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Wine Selections for the Wedding Reception

"Wine comes in at the mouth. And love comes in at the eye." W.B. Yeats

Everyone knows Dom and Mondavi, but when it comes to wine for weddings, Master Sommelier Matthew Citriglia encourages couples to "be adventurous."  Thoughtful selection of high-caliber, yet lesser known wines from the world's premier grape-growing regions can elevate your event to a truly exciting sensory experience, says Citriglia, a consultant and Vice Chair of the Court of Master Sommeliers.

While he professes that asking a sommelier to choose your wine is a bit like "walking into the library and asking a librarian to pick out a book for you to read," his suggestions are broadly appealing, "but not run of the mill."

"You can't have too many good wines," advises Citriglia, who suggests pairing "a red and white with every course."  Well-matched wines can enhance guests' dining experiences, but Citriglia says that "the atmosphere is more important than anything that's on the label."  You won't necessarily recall the name of the champagne you served, but you'll remember the people who toasted your love and shared your happiest day.

Sparkling Wines

Canella Prosecco di Conegliano NV: "Prosecco, when it is well made like this one, is a great aperitif, perfect for toasting," says Citriglia.  The Italian-style bubbly is made in two Veneto towns; look for bottles from Conegliano. "The quality is a quantum leap over other Prosecco." 2001 Bellavista Franciacorta Gran Cuvée: Citriglia, a "champagne fanatic," says "to drink this as a toast would be offensive; this is dinner wine."  Pair it with salmon, tuna, duck or pork—"it's very versatile" and "better than many French champagnes."

Whites

2005 Morgan Monterey Metallico Chardonnay: Citriglia calls this "a good opening wine" for drinkers who want something more than "oak juice."  Aged in stainless steel, it has a creamy mid-palate that "relies on the flavor of the fruit."  Serve it during cocktails or with lobster, scallops—even beef filet. 2004 Weingut Robert Weil Estate Dry Riesling: This "bone dry" wine pairs well with Thai, Spanish and Mexican dishes. "Anyone who serves Riesling will look like a trend setter," says Citriglia, citing the wine's surging recognition. 2004 Jermann Pinot Grigio: Its "drinkability" makes it ideal for large events.  While Citriglia cautions that "most is flavorless swill," Jermann is an "exceptional producer."  Enjoy the wine's complex, layered flavors with delicate fishes and lemony dishes. 2005 Palliser Estate Sauvignon Blanc: Guests won't tire of sipping this New Zealand-made vintage, which has "bright citrus and kiwi flavor and less obnoxious herbiness."  It's perfect with "hard-to-match dishes" from artichokes to herb-encrusted lamb.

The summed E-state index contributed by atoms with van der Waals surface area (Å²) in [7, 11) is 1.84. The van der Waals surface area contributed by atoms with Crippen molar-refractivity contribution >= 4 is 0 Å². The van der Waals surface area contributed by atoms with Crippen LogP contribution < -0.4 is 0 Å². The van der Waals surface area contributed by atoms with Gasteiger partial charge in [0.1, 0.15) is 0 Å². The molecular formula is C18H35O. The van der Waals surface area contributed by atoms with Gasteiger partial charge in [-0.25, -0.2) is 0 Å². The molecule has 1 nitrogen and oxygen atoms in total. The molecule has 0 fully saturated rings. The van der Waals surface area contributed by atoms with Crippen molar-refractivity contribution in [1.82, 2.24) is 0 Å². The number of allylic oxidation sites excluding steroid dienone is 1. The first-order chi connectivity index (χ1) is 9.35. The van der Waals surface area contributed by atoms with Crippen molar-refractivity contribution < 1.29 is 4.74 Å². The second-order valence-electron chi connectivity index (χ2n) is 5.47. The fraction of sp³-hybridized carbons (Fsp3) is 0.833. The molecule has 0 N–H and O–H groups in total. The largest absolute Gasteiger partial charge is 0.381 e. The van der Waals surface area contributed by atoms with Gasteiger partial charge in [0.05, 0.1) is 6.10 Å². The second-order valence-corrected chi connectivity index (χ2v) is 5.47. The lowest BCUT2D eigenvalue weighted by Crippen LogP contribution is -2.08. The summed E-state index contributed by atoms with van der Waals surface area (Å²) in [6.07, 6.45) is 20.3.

Reds

2004 Laurel Glen Terra Rosa Malbec: Cabernet, Merlot and Shiraz lovers will enjoy this "powerful" Argentinean wine. "It drinks well on its own," says Citriglia, who also recommends it with lamb, bison, New York strip or barbecue. 2003 Joseph Drouhin Véro Pinot Noir: Unlike overly potent American-made versions, Citriglia calls this "a precision Pinot Noir that screams of the grape."  Pair it with salmon, tuna, turkey, duck and game dishes. 2003 Lafite Catena Caro Cabernet Sauvignon/Malbec: "This is the best that Argentina has to offer," says Citriglia of this "steak and potatoes wine"—a blend of Cabernet Sauvignon and Malbec.  "Impeccably balanced," it should be decanted a half hour before serving. 2003 Terrabianca Campaccio: Serving pasta? Consider this "completely different" blend of Sangiovese and Cabernet grapes that yield a red with "flavor, body and intensity."  Citriglia assures it will "appeal to a wide variety of people."

Dessert Wines

Dow's 2000 Late Bottled Vintage Port: Citriglia calls this approachable, ruby port "one of the best chocolate wines." Ramos Pinto Quinta De Ervamoira Tawny Port 10 Years: On a hot day, this "softer, less tannic" tawny port, which can be served chilled, is a suitable accompaniment for everything from Stilton cheese to honey-flavored and nutty desserts. Mer Soleil 2002 Late: When Viognier grapes hang late on the vine, this rare and "very unctuous style of dessert wine" that is "lower in alcohol than ports" is created. Chilled and paired with sweet fruits, it is "exceptional for summer."  Citriglia muses, "It's like eating honeysuckle flowers and beeswax." Ramos Pinto Tawny 10 Years: This dense, richly textured port has "layers and layers of complex flavors that linger in the mouth," says Citriglia. This is a single-vineyard port that plants the vines vertically down a hill allowing for higher density planting and less fruit per vine. 2002 Villa La Selva Vigna del Papa Vin Santo: A dry wine with the aroma of figs and apricots, this "wine of the Pope" is part of traditional Italian ceremonies.  It must be served with biscotti for dipping. Andrew Rich Vintner Gewurztraminer: Gewurztraminer is "a hedonistic grape," and when it's frozen post-harvest, the resulting ice wine is sweet and pungent.  Serve this "easier drinking dessert wine" with gingerbread cookies.

Written by Kim Knox Beckius



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